The Street Library is an Australian movement that encourages literacy and community spirit by placing these, and similar, boxes in front yards and filling them with donated books, that people can borrow and replace. The Street Library motto is –

“Take a Book, Give a Book, Share a Book”

Graeme built these book boxes from surplus timbers, mostly old fence pailings that he cleaned up by putting them through our thicknesser, and they came up really well.

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The boxes proved so popular that he has an order for up to 10 more, unfortunately the old fence timbers have all gone, so it will be interesting to see his new designs.

Well done Graeme.

 

 

 

NSW Governor David Hurley and his wife visited the shed

His Excellency General The Honorable David Hurley AC DSC (Ret’d), Governor of NSW and his wife, Mrs Hurley visited the Shed on 14 March, as part of a regional visit.

The Governor – “call me David” and his  wife “Linda” were very very friendly and first of all enjoyed a cup of tea that he made for both. Later we all toured the shed. They were pleasantly surprised at the equipment we have accumulated and how well it is set up.

Both were amazed at the woodwork pieces that John Pickup had made, especially the wooden rabbit trap.

They were also impressed with the restoration work we had done on the Presbyterian Church pews, and on Neil,s mobile chook pen.

After the tour of our shed Linda conducted us in a rendition of “You are my

Sunshine”, which we had to repeat three times (with more gusto each time) to get it right.

At the end of their visit David presented us with a bottle of his own honey and Linda, a Government House memento.

 

 

A New Member’s Perspective

 

‘Why don’t you try the Mudgee Men’s Shed’ my wife suggested in response to my quest to find a meaningful and enjoyable way to allay post retirement blues. I was immediately dismissive, conjuring the image of a bunch of old farts getting together to while away the hours by telling endless war stories, jokes and tales of fiction dressed as fact and all under the guise of doing something useful?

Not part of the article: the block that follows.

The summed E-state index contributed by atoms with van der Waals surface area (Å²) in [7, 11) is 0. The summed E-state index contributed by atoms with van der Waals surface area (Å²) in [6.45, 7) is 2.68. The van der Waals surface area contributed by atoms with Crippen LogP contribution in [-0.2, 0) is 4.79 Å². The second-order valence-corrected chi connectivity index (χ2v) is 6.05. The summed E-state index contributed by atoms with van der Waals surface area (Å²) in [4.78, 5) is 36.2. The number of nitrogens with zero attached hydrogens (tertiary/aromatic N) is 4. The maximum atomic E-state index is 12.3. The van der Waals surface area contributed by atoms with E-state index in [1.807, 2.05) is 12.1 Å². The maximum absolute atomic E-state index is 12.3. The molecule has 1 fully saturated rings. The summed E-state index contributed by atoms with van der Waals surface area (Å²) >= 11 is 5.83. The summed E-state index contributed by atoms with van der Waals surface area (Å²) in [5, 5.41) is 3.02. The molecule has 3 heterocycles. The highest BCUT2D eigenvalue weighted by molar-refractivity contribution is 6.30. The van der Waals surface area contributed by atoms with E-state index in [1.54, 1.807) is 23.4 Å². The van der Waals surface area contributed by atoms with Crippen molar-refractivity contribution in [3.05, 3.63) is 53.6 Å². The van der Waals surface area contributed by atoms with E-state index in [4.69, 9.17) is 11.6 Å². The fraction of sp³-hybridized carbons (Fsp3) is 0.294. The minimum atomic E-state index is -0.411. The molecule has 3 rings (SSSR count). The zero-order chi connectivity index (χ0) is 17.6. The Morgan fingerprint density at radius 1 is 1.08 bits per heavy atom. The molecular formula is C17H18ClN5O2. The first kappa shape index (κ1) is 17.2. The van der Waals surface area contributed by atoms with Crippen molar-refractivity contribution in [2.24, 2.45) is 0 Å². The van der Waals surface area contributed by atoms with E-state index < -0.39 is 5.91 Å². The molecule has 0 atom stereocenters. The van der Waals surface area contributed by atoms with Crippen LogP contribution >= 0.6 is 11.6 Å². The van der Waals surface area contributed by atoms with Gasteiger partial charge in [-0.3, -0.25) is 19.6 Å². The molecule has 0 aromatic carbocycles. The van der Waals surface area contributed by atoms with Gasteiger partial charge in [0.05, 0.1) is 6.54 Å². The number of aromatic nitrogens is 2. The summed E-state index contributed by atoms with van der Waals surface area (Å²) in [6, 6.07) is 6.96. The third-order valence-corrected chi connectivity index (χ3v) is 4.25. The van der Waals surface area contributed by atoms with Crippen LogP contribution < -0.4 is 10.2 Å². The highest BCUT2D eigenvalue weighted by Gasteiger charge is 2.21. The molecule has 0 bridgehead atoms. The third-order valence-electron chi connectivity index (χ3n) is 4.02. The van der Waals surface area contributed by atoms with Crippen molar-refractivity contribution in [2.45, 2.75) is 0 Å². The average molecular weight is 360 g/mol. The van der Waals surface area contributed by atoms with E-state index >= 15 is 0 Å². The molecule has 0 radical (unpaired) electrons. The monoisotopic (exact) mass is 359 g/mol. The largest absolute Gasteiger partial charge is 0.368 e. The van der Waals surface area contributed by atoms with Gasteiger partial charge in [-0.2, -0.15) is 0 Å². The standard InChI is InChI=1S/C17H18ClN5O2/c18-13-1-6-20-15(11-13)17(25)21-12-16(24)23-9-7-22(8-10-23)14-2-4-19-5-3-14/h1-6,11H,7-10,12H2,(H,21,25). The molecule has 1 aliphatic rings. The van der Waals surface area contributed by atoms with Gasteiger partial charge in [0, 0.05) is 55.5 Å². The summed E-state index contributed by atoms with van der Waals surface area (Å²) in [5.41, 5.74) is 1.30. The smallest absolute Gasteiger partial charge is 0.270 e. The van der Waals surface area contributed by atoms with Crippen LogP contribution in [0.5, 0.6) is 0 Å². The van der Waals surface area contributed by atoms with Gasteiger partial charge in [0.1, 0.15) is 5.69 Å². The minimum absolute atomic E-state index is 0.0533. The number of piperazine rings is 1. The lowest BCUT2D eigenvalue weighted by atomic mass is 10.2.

With no better alternative, the least I could do was see if my imagined scenario matched reality.  Traipsing through the superbly equipped metal and woodworking workshops the following Monday, I was surprised to find not a soul at work. Moments later I came across the reason why. It was the morning tea break, an event that can last an hour and around the table twenty or so members were engaged in animated discussion about world and local events and issues affecting one another.  Humour and laughter punctuated the discussion and the enjoyment was plain to see.

 

By chance I had discovered the heart of the Shed; a supportive network of like-minded men who were determined to get the most out of life by sharing every day experiences and by helping one another with practical projects out in the workshops. Certainly, there was no shortage of rollicking tales and recollections of humorous life experiences, but digging a little deeper it quickly became apparent why the Shed has proved to be a life changing influence for many of the members.

 

As a newcomer I was surprised by the egalitarian nature of the membership. Members come from all walks of life including fitters and turners, tradesmen, self-employed businessmen, consultants, mechanics, lawyers, teachers, merchant seamen, farmers and more. Collectively they bring to the Shed an immense range of skills and life experiences that are shared by the members; a rich resource that is capable of creating or fixing almost anything and providing support to weather the many mental and physical ailments common among retirees.  And despite the broad spectrum of skills, experience and levels of education, members regard one another as equals. There is no hierarchy, just a common desire to share and enjoy what each has to offer.  While most members are of a mature age, what counts above all is a willingness to engage with others, regardless of age or background.